While the second wave of feminism (1960s to 1970s) addresses a wide range of issues, such as inequalities, sexuality or the workplace, third wave feminism (from mid-1990s onwards) concerns itself with the new aspect of women’s oppression such as violence or overall pornofication (cf. Krolokke 2006, 1f.).

Feminist literary criticism, which arose in the 1960s, covers a broad field of methods and opinions. The critics are concerned with the question how women are analyzed in terms of their treatment in literature (i.e. as characters) and as writers of such (cf. Nünning 2008, 190).

Feminist criticism can mainly be divided into three different stages, phases or strands.

In this paper I will focus on the categorization of French, American and British feminism, because they all analyze similar problems, though from different perspectives.

American feminist critics focus on the feminist writing. They claim women writers have their own experiences and therefore their own style. In their analysis they do not focus on the language but on the literary text itself. In the early phase (till mid-1970s) they examine how women characters are portrayed in texts by male writers who mainly use patriarchal norms (cf. Smith 1992, 262). This phase is also called feminine critique (cf. Nünning 2008, 190).

While these critics focus on male writers, another group forms itself in the 1970s. The ‘ gynocriticism group’ (re)studies works of famous women authors and their female literary tradition, i.e. frequently reappearing patterns of themes and images (cf. Smith 1992, 263).

In contrast to the American feminists, British feminists try to “distinguish themselves from what they see as an American overemphasis on texts linking women across boundaries and decades and an underemphasis on popular art and culture” (ibid., 264). Therefore, basically, British feminists try to focus on historical tradition and political activities in which the differentiation of male and female is buried in order to achieve social change for women.

French Feminism on the opposite sees the gender difference manifested in language. They not only put the literary text and its content into consideration, but they focus on elements of speech. There is a fundamental difference in male and female writing; thinking is male, emotions are female is what they suggest. What French feminists conclude, is that language is mainly male and therefore destroys the voices of women. They thought of it as having a ‘phallocentric structure’: “it privileges the phallus and, more generally, masculinity by associating them with things and values more appreciated by the (masculine-dominated) culture” (Smith 1992, 260). In order to transgress these boundaries of masculine language women writers use unconventional punctuation and stylistic novelty - this feminine language was called l’écriture feminine (cf. Nünning 2008, 192).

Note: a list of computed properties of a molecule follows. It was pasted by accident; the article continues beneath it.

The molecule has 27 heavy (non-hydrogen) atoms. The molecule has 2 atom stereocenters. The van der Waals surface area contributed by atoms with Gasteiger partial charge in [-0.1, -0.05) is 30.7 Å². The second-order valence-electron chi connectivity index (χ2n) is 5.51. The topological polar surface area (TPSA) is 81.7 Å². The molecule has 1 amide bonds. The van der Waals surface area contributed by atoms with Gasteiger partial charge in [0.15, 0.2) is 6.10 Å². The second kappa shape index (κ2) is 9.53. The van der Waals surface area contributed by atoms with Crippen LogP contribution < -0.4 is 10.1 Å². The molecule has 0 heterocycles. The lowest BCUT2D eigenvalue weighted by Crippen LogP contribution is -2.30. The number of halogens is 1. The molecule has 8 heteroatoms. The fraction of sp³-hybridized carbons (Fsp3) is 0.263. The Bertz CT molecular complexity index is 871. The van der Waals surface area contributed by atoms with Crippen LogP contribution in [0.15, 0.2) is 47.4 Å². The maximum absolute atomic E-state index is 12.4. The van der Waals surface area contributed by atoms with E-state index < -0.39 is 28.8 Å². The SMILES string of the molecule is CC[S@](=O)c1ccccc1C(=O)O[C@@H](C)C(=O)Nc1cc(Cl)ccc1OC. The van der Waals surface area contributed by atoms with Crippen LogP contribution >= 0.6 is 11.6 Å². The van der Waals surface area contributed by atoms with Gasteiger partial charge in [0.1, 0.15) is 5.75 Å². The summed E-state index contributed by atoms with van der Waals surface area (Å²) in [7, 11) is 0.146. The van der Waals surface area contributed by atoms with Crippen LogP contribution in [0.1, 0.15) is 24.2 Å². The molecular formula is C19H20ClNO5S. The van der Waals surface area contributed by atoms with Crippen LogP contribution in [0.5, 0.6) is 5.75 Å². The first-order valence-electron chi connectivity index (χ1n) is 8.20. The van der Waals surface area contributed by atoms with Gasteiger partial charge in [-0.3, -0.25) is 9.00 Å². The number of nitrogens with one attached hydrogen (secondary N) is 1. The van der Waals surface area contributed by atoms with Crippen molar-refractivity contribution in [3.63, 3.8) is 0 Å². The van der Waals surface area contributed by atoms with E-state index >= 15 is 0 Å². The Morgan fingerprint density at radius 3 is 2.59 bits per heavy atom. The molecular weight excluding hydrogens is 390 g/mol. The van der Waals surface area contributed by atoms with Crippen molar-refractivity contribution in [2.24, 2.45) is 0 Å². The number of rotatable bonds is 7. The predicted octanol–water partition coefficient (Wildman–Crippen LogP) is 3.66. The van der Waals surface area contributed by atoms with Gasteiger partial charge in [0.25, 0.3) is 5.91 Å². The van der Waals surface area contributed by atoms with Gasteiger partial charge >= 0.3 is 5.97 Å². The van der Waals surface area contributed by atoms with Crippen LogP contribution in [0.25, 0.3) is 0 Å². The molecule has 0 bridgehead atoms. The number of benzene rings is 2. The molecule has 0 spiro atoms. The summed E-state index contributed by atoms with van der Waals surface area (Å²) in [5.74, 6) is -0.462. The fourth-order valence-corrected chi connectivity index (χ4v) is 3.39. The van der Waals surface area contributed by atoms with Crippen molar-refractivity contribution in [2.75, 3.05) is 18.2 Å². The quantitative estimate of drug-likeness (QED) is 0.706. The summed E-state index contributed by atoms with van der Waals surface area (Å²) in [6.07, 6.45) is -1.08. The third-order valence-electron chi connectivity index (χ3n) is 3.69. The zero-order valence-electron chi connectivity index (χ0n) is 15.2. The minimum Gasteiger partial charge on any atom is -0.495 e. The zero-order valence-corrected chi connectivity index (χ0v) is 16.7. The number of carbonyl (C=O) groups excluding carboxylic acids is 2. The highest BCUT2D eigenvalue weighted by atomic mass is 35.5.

Although there are some differences in the understanding of feminist criticism in Anglo-American and French approaches, they tend to have fused together during the last decades.

2.2 Frankenstein in Feminist Literary Criticism

From its publication on, Frankenstein was analyzed not only in Romantic or Gothic terms. However, in the beginning a feminist involvement on Shelley’ side was excluded, mainly because of her very own statements, e.g. “I have never written to vindicate the rights of women, I have ever befriended women when oppressed.”[3] (Shelley in Jones 1947, 206; quoted in Markus 1994, 49). Nevertheless, critics raised the question why Mary Shelley had published her outstanding work anonymously and why she allowed her husband to revise her first version of the novel. Those were aspects, feminists saw as indications for Shelley’s underrated position as a woman writer. Therefore, early assumptions were made that Frankenstein was written by a woman, who had to struggle the female repression of her times. With ‘her monster’ she gave new interest in the treatment of the female writer and she also reinforced “the tradition of the Gothic Novel as a peculiarly female domain” (Mellor 1988, 55).